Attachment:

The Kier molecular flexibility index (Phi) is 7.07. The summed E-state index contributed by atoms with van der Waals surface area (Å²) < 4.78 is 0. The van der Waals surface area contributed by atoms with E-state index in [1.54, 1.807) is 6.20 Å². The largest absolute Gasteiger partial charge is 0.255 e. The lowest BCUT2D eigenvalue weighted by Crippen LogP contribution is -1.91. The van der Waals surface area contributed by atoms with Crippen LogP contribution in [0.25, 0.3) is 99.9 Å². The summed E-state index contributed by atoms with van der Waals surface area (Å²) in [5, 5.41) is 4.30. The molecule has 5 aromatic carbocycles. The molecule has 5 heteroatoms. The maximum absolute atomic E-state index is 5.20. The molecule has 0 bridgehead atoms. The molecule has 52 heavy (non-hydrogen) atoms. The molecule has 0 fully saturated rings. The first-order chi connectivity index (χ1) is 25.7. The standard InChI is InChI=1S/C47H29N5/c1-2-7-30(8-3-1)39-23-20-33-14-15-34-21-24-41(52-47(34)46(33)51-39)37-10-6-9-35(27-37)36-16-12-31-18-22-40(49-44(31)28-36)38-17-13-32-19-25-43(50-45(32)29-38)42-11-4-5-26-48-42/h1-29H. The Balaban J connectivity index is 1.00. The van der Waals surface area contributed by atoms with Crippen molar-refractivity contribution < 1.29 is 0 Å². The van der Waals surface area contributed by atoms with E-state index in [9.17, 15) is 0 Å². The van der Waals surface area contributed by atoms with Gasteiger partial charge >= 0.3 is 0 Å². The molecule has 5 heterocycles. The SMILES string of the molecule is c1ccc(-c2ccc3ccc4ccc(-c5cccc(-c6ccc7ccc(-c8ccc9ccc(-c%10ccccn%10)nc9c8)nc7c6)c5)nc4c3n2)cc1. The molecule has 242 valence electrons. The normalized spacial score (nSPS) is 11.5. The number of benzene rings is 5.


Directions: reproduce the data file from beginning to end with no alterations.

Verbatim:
The Kier molecular flexibility index (Phi) is 7.07. The summed E-state index contributed by atoms with van der Waals surface area (Å²) < 4.78 is 0. The van der Waals surface area contributed by atoms with E-state index in [1.54, 1.807) is 6.20 Å². The largest absolute Gasteiger partial charge is 0.255 e. The lowest BCUT2D eigenvalue weighted by Crippen LogP contribution is -1.91. The van der Waals surface area contributed by atoms with Crippen LogP contribution in [0.25, 0.3) is 99.9 Å². The summed E-state index contributed by atoms with van der Waals surface area (Å²) in [5, 5.41) is 4.30. The molecule has 5 aromatic carbocycles. The molecule has 5 heteroatoms. The maximum absolute atomic E-state index is 5.20. The molecule has 0 bridgehead atoms. The molecule has 52 heavy (non-hydrogen) atoms. The molecule has 0 fully saturated rings. The first-order chi connectivity index (χ1) is 25.7. The standard InChI is InChI=1S/C47H29N5/c1-2-7-30(8-3-1)39-23-20-33-14-15-34-21-24-41(52-47(34)46(33)51-39)37-10-6-9-35(27-37)36-16-12-31-18-22-40(49-44(31)28-36)38-17-13-32-19-25-43(50-45(32)29-38)42-11-4-5-26-48-42/h1-29H. The Balaban J connectivity index is 1.00. The van der Waals surface area contributed by atoms with Crippen molar-refractivity contribution < 1.29 is 0 Å². The van der Waals surface area contributed by atoms with E-state index in [9.17, 15) is 0 Å². The van der Waals surface area contributed by atoms with Gasteiger partial charge >= 0.3 is 0 Å². The molecule has 5 heterocycles. The SMILES string of the molecule is c1ccc(-c2ccc3ccc4ccc(-c5cccc(-c6ccc7ccc(-c8ccc9ccc(-c%10ccccn%10)nc9c8)nc7c6)c5)nc4c3n2)cc1. The molecule has 242 valence electrons. The normalized spacial score (nSPS) is 11.5. The number of benzene rings is 5.